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4 Comments (Open | Close)

4 Comments To "Cruise Inn Campground Network Set to Roll Out"

#1 Comment By DAvid Strait On November 1, 2013 @ 2:12 pm

Quoting: “”One of the things I love about the campground industry is the independence of the parks. Changing the name will be the easy part. The concept of their being part of a group will be the most difficult. If we can prove the business proposition, I don’t think changing their name will be a hindrance.”

My response: This can not possibly work.
Coming from the hotel business to try this will be like the proverbial ‘hearding cats’. As it says, the park owners are independent. But the greatest flaw in this concept is based on the misconception that one RV park is like the other, just in a different place. Hotels and hotel rooms are very similar. Each room is like the next (in it’s class). Consumers don’t care which room they get upon check in, and don’t know the difference. RV consumers drive past all the other vacant sites, each a little different. RVers can see each space and want to move to the best space.

It will be interesting to see what kind of brand value they can bring to a broad spectrum of different properties in different locations, all based on the ‘coolness’ of the new brand name. ‘Cruise Inn’ I’m available for consulting if you have money to burn.

#2 Comment By Durward Blanks On November 2, 2013 @ 3:21 pm

David S. not sure of your background, but I disagree with you. I believe it will work and an astute group of hospitality savvy leaders could make an impact. What is missing in the campground business is consistency. Even in the largest franchise group, KOA there is too much uncertainty. If Cruise Inn holds to a high standard for the members and they operate at a reasonable price, campers will know what to expect within reason. Every hotel room is not the same, and every location is different, but when I make a reservation at a Baymont, I have a general idea of the facility.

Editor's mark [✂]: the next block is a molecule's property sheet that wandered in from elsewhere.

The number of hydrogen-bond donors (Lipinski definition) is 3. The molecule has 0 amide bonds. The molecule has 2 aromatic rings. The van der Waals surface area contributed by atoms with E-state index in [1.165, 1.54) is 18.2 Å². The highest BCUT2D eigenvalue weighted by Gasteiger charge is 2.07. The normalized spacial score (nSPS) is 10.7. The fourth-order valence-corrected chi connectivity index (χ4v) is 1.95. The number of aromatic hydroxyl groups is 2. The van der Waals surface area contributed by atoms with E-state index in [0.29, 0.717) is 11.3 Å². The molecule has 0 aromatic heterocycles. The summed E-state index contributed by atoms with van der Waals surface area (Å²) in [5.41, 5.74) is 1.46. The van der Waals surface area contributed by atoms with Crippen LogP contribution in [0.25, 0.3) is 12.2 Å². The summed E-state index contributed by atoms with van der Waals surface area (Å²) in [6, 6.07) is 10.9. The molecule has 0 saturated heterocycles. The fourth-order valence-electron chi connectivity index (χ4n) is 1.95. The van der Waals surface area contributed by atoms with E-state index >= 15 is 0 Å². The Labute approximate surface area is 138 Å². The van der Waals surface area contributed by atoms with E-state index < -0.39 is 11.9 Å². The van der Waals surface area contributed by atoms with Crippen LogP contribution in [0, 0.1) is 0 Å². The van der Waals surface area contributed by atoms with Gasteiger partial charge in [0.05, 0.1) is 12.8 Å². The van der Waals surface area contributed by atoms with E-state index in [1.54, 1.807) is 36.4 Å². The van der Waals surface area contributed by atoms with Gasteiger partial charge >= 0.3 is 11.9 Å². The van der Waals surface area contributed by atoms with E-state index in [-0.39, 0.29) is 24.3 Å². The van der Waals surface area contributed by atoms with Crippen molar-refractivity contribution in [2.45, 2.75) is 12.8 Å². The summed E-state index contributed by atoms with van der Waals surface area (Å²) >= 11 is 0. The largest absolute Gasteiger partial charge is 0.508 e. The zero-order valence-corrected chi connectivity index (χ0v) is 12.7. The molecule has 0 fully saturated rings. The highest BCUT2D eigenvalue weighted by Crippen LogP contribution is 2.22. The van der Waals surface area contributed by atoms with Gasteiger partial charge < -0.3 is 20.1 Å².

Not so with a campground, even koa. And, to go another step, even koa corporate owned properties have a broad range of standards.
I’ve researched properties and the pics look great! On arrival, it’s disappointing.
If this startup sets standards and maintains them, I will gladly support them.
I’d even welcome a camper membership program for discounts at member properties.
I wish them enormous success.

#3 Comment By Carol Taylor Clay On November 4, 2013 @ 2:34 pm

If Scott and his team can establish and uphold a quality standard among member parks, I think this is a great idea. This is the very reason I have a timeshare in the Starwood network. I know I can expect the same level of standard across the country and throughout the world. No surprises. I think this will be a real benefit to the RVing community. For those parks that would like the benefit of a marketing arm and a reservation system that they may not be able to invest in independently, this could be a great package. I look forward to seeing the roll-out!

#4 Comment By Scott Anderson On November 4, 2013 @ 3:42 pm

David, thanks for your observations, while I dasagree with you I appreicate your having enough interest to post a comment. Hope you are not offended but based on your comments I don’t think it is in the cards for us to hire you to consult. Our goal at ARVC this year is to listen and learn, we think many of the stratagies that have worked in the indoor hospitality industry will transulate to the outdoor hospitality space. Other areas will not but perhaps bringing a different perspective to the industry will at least create some new thoughts and approaches.

Scott Anderson-President and CEO Cruise Inn